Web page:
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Heavy Work Strategies for the Busy Family

Young Boy Holding a Pile of LaundryLife can get heavy from time to time and everyone gets stressed out. Unknowingly, many adults cope with said ‘stressors’ by incorporating various self-regulating strategies into their daily routines. They may take a deep breath or find their ‘zen’ in a yoga class. Some may take pleasure in the simplicity of sipping a warm cup of tea, while other more physical individuals resort to running a mile or two. Yet others prefer to lounge under a tree to read an enchanting romance novel. Children, like adults, need to have the ability to calm their bodies and self-regulate. One way for children to gather themselves in times of stress is by incorporating “heavy work” into their daily routine. ‘Heavy work’ activities provide deep proprioceptive input into a child’s muscles and joints, and thereby help them self-regulate in the same way that exercise may help an adult deal with stress.

Here are some examples of preparatory methods that can be incorporated into everyday life and used before a child encounters a stressful situation such as a loud birthday party, busy school day, or long car ride.

Heavy Work Activities To Provide Deep Proprioceptive Input For Children:

  • Help Mom: The completion of many chores can help incorporate ‘heavy work’ into a child’s daily routine. Examples include: carrying laundry, stirring recipes, pushing a grocery cart, or carrying shopping bags from the car.
  • Relay races and other forms of exercise are wonderful ways to build endurance and self-regulate. Examples include: wheelbarrow walks, froggy jumps, bear crawls, army crawls, crab walks, skipping, galloping, yoga, swimming, and gymnastics.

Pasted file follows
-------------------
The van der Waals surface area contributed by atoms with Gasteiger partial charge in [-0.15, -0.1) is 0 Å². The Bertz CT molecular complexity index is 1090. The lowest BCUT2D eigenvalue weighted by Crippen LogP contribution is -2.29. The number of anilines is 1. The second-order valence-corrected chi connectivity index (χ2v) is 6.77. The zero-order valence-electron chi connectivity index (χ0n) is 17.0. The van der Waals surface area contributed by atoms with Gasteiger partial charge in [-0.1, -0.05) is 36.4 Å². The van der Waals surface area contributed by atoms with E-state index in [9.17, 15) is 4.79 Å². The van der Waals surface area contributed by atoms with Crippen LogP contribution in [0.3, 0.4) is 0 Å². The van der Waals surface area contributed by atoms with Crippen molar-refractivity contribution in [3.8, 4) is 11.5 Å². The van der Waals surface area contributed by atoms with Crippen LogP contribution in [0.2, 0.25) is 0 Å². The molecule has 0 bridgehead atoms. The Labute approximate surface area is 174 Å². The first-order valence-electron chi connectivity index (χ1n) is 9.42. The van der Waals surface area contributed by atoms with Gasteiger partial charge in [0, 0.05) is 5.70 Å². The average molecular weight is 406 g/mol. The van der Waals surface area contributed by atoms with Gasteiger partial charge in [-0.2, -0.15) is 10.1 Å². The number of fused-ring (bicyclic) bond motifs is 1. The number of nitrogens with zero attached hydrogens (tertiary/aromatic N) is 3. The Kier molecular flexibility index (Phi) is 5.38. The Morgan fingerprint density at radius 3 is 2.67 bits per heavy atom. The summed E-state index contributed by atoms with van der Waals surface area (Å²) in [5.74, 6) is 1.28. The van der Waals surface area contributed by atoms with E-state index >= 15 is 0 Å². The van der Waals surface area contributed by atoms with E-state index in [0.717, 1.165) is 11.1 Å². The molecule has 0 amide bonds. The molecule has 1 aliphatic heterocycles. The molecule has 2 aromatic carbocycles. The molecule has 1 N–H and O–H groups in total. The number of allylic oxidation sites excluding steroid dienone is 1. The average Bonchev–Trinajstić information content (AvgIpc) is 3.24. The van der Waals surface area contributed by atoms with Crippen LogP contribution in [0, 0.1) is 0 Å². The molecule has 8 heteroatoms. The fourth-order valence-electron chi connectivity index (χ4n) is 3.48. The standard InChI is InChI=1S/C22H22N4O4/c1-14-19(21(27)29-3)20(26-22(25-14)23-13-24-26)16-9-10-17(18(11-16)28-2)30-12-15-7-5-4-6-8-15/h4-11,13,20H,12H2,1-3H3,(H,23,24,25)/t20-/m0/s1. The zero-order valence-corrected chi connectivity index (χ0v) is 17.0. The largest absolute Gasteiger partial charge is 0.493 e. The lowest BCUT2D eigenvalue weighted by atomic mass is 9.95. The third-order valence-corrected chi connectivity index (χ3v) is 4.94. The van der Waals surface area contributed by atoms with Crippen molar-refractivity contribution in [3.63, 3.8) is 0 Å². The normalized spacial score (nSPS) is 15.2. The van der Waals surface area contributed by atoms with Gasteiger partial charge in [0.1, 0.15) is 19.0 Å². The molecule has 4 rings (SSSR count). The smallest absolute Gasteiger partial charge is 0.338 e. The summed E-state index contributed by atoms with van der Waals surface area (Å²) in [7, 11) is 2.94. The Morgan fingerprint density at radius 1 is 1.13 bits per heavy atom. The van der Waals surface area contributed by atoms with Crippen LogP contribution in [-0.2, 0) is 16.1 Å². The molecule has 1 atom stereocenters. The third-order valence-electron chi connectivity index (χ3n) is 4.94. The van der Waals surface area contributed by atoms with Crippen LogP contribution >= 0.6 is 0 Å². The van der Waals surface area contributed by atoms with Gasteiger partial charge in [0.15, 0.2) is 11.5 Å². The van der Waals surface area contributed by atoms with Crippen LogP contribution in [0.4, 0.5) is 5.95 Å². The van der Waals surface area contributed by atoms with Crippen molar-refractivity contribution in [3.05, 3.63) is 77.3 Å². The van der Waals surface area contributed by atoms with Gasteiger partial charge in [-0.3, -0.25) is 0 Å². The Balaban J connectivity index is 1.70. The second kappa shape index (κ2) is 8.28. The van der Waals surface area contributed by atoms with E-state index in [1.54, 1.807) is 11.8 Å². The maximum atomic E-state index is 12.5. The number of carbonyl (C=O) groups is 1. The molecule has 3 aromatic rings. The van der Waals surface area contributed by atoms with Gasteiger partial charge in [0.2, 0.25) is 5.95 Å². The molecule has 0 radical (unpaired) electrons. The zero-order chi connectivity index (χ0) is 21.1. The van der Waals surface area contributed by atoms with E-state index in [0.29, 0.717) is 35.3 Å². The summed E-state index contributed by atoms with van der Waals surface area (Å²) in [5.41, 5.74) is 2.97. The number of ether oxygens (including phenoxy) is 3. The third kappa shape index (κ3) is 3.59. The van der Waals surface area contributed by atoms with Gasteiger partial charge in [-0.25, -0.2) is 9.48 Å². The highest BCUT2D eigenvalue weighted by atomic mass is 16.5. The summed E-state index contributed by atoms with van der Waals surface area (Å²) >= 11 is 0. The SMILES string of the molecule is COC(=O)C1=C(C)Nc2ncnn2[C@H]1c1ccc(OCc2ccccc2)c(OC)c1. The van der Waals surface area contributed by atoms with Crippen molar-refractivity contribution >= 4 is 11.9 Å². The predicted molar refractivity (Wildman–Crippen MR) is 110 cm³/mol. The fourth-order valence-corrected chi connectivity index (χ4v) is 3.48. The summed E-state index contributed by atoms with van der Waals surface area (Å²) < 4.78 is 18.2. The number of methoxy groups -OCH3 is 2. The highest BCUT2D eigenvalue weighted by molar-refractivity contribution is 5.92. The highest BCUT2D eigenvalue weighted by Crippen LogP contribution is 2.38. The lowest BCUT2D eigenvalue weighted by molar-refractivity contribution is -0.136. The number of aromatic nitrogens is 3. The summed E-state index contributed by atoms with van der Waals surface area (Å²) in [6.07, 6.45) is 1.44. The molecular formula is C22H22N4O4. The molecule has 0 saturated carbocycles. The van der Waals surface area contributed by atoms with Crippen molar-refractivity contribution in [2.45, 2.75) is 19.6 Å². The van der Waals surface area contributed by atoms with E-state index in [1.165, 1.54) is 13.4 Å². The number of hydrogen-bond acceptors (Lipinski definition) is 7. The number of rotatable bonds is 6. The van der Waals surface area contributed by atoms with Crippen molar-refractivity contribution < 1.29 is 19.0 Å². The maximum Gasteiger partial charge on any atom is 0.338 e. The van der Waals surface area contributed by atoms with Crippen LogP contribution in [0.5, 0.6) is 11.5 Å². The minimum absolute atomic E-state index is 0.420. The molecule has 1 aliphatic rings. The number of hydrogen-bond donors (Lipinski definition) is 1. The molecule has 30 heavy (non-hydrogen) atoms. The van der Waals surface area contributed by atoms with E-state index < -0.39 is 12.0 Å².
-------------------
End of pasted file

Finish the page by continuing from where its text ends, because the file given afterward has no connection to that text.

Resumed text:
• Play Outside: Take a walk and pull a wagon full of goodies, push a friend or sibling on the swing at the playground, build a
    sandcastle at the beach, or help around the house with yard work.
  • Rearranging Furniture: Pushing heavy chairs and couches provides deep proprioceptive input to the major joints and muscle groups of the body. You could put a fun spin on the activity and make a fort using furniture and blankets right in your living room!

‘Heavy work’ strategies can be incorporated into everyday life no matter the context or season. The use of these strategies may assist your child with more independence and self-soothing when they are feeling upset. This will also allow them to strengthen their muscles, increase their endurance, and may just help you cut back on the time spent completing housework chores. For other self-regulating ideas, please contact a NSPT occupational therapist.

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